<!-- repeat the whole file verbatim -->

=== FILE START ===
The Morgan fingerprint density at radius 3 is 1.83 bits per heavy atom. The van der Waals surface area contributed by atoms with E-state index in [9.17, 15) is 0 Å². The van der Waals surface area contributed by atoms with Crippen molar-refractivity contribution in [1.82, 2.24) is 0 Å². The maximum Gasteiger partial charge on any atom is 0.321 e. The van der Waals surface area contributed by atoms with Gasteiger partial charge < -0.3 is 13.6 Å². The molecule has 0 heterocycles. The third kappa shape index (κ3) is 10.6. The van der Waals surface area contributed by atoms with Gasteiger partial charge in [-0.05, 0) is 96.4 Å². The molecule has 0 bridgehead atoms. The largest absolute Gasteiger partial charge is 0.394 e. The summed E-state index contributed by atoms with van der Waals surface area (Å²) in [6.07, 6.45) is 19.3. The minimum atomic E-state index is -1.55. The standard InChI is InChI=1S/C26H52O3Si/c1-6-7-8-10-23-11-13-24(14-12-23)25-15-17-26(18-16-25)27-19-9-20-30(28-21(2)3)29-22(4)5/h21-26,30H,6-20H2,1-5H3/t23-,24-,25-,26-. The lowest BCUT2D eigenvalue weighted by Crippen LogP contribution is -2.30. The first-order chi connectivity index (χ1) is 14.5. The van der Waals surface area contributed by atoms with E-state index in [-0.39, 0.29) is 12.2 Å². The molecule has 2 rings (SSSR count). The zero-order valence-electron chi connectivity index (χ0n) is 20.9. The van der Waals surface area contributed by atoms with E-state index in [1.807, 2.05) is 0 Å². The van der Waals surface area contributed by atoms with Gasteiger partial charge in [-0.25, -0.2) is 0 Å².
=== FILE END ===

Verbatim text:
The Morgan fingerprint density at radius 3 is 1.83 bits per heavy atom. The van der Waals surface area contributed by atoms with E-state index in [9.17, 15) is 0 Å². The van der Waals surface area contributed by atoms with Crippen molar-refractivity contribution in [1.82, 2.24) is 0 Å². The maximum Gasteiger partial charge on any atom is 0.321 e. The van der Waals surface area contributed by atoms with Gasteiger partial charge < -0.3 is 13.6 Å². The molecule has 0 heterocycles. The third kappa shape index (κ3) is 10.6. The van der Waals surface area contributed by atoms with Gasteiger partial charge in [-0.05, 0) is 96.4 Å². The molecule has 0 bridgehead atoms. The largest absolute Gasteiger partial charge is 0.394 e. The summed E-state index contributed by atoms with van der Waals surface area (Å²) in [6.07, 6.45) is 19.3. The minimum atomic E-state index is -1.55. The standard InChI is InChI=1S/C26H52O3Si/c1-6-7-8-10-23-11-13-24(14-12-23)25-15-17-26(18-16-25)27-19-9-20-30(28-21(2)3)29-22(4)5/h21-26,30H,6-20H2,1-5H3/t23-,24-,25-,26-. The lowest BCUT2D eigenvalue weighted by Crippen LogP contribution is -2.30. The first-order chi connectivity index (χ1) is 14.5. The van der Waals surface area contributed by atoms with E-state index in [-0.39, 0.29) is 12.2 Å². The molecule has 2 rings (SSSR count). The zero-order valence-electron chi connectivity index (χ0n) is 20.9. The van der Waals surface area contributed by atoms with E-state index in [1.807, 2.05) is 0 Å². The van der Waals surface area contributed by atoms with Gasteiger partial charge in [-0.25, -0.2) is 0 Å².